I recently saw a quote from the Former CEO of Coca-Cola, Bryan Dyson, which read ‘value has a value only if its value is valued’.
Which lead me to think, when was the last time I fully valued something that was free? You only have to look at overfishing, deforestation, and carbon emissions to see that, sadly, when there is no cost, humans abuse the resource. Yet, in most businesses, legal support is an all-you-can-eat buffet where you never have to see the tab.
As a result, one of the most persistent complaints of GCs is that clients outsource their work and abdicate risk management to legal. Or as one GC put it ‘the business expects us to do their jobs for them and then are surprised that we aren’t responsive enough’.
Most functions attempt to address this on the supply side, making persistent, mostly unsuccessful business cases for additional resources. However, the elasticity of demand for an in-house lawyer means legal workload is like the head of the mythical Hydra – as soon as you complete one matter another forms.
You see, success in business is a product of the collective behaviors of staff, suppliers and customers. Those behaviors are in turn a sum of the incentive structures within an organisation.
Many of the most progressive teams we work with take a different approach. They focus on the demand side of the problem. They observe that to position the function as a free service will lead to a misallocation of resources.
You see, success in business is a product of the collective behaviors of staff, suppliers and customers. Those behaviors are in turn a sum of the incentive structures within an organisation. In other words, implement incentives (or disincentives) and get sustainable change.
The most common approach to influence demand is a ‘charge back’ or Activity Based Costing methodology. Driven by tight budgets and increasingly sophisticated ERP systems this approach is growing in popularity in Legal (amongst other functions). Currently 24% of legal functions charge all of their costs back to the business.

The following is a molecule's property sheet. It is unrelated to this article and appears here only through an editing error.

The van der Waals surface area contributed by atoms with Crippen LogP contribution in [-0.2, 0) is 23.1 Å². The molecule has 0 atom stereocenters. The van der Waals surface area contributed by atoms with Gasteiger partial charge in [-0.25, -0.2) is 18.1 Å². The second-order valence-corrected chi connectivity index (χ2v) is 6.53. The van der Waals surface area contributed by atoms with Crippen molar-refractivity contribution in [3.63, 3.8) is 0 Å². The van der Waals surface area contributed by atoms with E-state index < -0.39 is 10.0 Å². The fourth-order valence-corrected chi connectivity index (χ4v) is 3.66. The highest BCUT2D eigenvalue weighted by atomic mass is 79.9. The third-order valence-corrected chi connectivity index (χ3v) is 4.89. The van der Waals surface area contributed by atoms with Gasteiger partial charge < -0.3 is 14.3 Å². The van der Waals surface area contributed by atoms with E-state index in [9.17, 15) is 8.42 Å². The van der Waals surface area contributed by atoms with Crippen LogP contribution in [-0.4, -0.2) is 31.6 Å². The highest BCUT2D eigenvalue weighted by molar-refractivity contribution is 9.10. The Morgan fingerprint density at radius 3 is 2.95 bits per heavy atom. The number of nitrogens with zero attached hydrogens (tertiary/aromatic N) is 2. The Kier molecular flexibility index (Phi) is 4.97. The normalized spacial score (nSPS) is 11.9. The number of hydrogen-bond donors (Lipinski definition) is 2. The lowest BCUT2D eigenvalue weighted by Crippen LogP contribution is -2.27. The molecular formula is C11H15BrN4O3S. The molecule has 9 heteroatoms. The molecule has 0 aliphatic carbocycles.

We see three practices that are applied with varying degrees of success:
1. The Legal Market:
Team members track time and charge a discounted hourly rate back to the business. The most confident functions use this to create a market (i.e. if the internal client feels they will get better value going to a law firm they can elect to do so). The most adventurous have even trialed ‘demand pricing’, increasing fees for quick turnarounds at peak periods.
Administrative Burden: High
Pros: Allows for a ‘competitive market’ for legal services. Ensures the function is a ‘virtual profit center’ focused on high-risk activities that leverage the functions competitive advantage (e.g. knowledge of the business).
Eliminates any requirement for discussion on value.
Cons: Can create an administrative burden.
2. The Shared Service Function:
The function charges a blended hourly rate across the team (typically at a discount to a law firm). This is either charged back to the business or reported to the executive team as a proxy for the value delivered to their function.
Administrative Burden: Medium
Pros: Provides some quantification and transparency to the cost/value of services delivered.
Cons: May not address the core issue of resource allocation as effectively as a market-based approach.
3. The Cost Allocation:
Perhaps the simplest method, many functions proportionally allocate their costs back to business units or functions.
Administrative Burden: Low
Pros: Creates some level of awareness of the cost of legal services, encouraging executives to be conscious of consumption.
Cons: Provides limited transparency or incentive to encourage the line to be conscious of consumption.
Some teams will no doubt be reticent to try such an approach, as they fear: ‘what if the business doesn’t come to us anymore?’ However, in most cases business units are allocated an increased legal budget to ‘spend’ on the activities they choose. Finally, if you can’t create $300 an hour in value you are either doing the wrong work or doing the work wrong.